Big enough for my feet. It is my home.
It is always beyond them. The future
Splits the present with the echo of my voice.
Hoarse with fulfillment, I never made promises.
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On Rock Art: Four Corners
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Cowboys who first saw the Green Mask pictograph in Grand Gulch thought it was Egyptian and named the tributary Sheik’s Canyon. The early archeologists recognized it as a ceremonial mask. Then Sally Cole made the connection between the picto and an identically-painted facial scalp found by Kidder in Cave One more than 100 miles south. So the Green Mask became a trophy head. And now another possibility unreported in the literature. A Hopi clan curates the facial scalps of two venerated warriors, both women. A friend from Third Mesa has prayed to them a number of times when he visits during a particular ceremony. So is the Green Mask a wandering Egyptian, a sacred mask, a clan deity, a war trophy, or an actual individual? Take your pick. The literal and metaphoric don’t have to be mutually exclusive.
As Gregory Batson used to say “What is real – a pound of mutton of the Lamb of God?”
Meaning may not lie in the intrinsic value of a symbol but in the act of painting itself or in its interactive nature. Certain rock art is designed to interact with shadow, light, and sound. Other rock art may only be completed through prayer and ritual – and its meaning may reside in the experience it induces. I know of a Basketmaker rock art site used as a Navajo shrine – probably a reanimation rather than a cultural survival. And by the way, why did they bury the Pope with a bag of coins – to pay the boatman Charon or bribe St. Peter?
The creation of rock art happens at a moment in time rather than a steady trickle. A tangent: The Oregon Trail inscriptions happened during a restricted time period. We still make pilgrimages to the site to reconnect with the past, but it’s taboo to add to them.
Some experts see all rock art as an artifact of the sacred. But sometimes we read too much into these things. A traditional Hopi leader mentioned an incident where a Hopi spotted a white woman dancing in front of the Dawn Woman shrine at dawn. The Hopi called the tribal police, who went to check it out. The Pahana woman saw the patrol car approaching and panicked. She took off in her SUV, took a turn too fast, and rolled her vehicle. My comment to the Hopi telling me the story was, “Maybe she shouldn’t have been dancing in front of that shrine.” The Hopi looked at me liked I’d missed the point. “Maybe,” he said, “she shouldn’t have been trying to outrun the police.”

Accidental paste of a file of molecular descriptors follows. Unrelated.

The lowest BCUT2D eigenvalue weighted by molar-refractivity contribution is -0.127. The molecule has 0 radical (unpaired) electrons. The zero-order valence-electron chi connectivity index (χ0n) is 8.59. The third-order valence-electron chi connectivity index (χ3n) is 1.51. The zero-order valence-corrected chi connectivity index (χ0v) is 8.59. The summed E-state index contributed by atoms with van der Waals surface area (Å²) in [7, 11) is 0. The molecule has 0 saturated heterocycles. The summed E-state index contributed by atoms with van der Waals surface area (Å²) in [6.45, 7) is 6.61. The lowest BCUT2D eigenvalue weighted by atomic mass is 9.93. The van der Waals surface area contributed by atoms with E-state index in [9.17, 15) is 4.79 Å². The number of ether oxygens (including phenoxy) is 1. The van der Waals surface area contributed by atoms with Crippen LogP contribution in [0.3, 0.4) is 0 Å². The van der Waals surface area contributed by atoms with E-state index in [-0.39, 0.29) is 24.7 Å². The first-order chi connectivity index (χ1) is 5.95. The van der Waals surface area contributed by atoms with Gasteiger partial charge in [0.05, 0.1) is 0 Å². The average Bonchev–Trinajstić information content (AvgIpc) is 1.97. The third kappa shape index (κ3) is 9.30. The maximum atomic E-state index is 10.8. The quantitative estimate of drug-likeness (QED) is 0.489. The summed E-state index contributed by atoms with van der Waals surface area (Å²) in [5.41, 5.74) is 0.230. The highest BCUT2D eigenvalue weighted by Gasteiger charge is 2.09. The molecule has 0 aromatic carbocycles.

From a letter to Mark Elson
River: Colorado: Grand Canyon, Arizona
By the end of March, 1981, Jim Evans and Mark Scanlon had a pair of Death Stars ready to launch. The make-shift rafts were designed to hold the boatmen, enough beer to last the duration, and an Irish setter named Boomer. Their plan was simple: Push off without a permit, float through the Grand Canyon on some of the biggest whitewater anywhere, and exit undetected two weeks later.
Evans, who worked as a logger, thought a sneak trip was an absolutely great idea. “No waiting list," he said, "no rules. Bring the dog, sure! Don’t bother to bring your i.d.! No one’s going to be checking i.d.s at 3:00 am.”
Late at night they slipped down to the Colorado River below Lees Ferry with the headlights off. Closing the doors quietly, they set the rafts in the water and quickly loaded the rocket boxes and coolers. At the core of each craft were two inner tubes, about six feet in diameter, salvaged from a skidder. They supported a welded metal frame and a pair of heavy oars. Nothing was tied down; they would take care of the details later. Someone forget the bow lines; no problem, they’d also handle that downriver. But Evans did remember to bring a scanner. If the rangers began to close in once they were in the canyon, his plan was to sink the boats and escape on foot.
"My heart’s racing," he said, "as we made the fastest put-in in the history of the Colorado. Mark was gone into the inky blackness. I put the dog in place on the beer cooler and shoved off." Evans immediately got turned around, thinking the river flowed the other way. "It was dark, I couldn’t see anything, but I could see by the lights of the truck leaving that I was going to the right. So I thought, ‘Goody, I’m in an eddy!’ You want to chill before you blast off down the river.” The boatman used the moment to finish rigging, and a moment was all he had.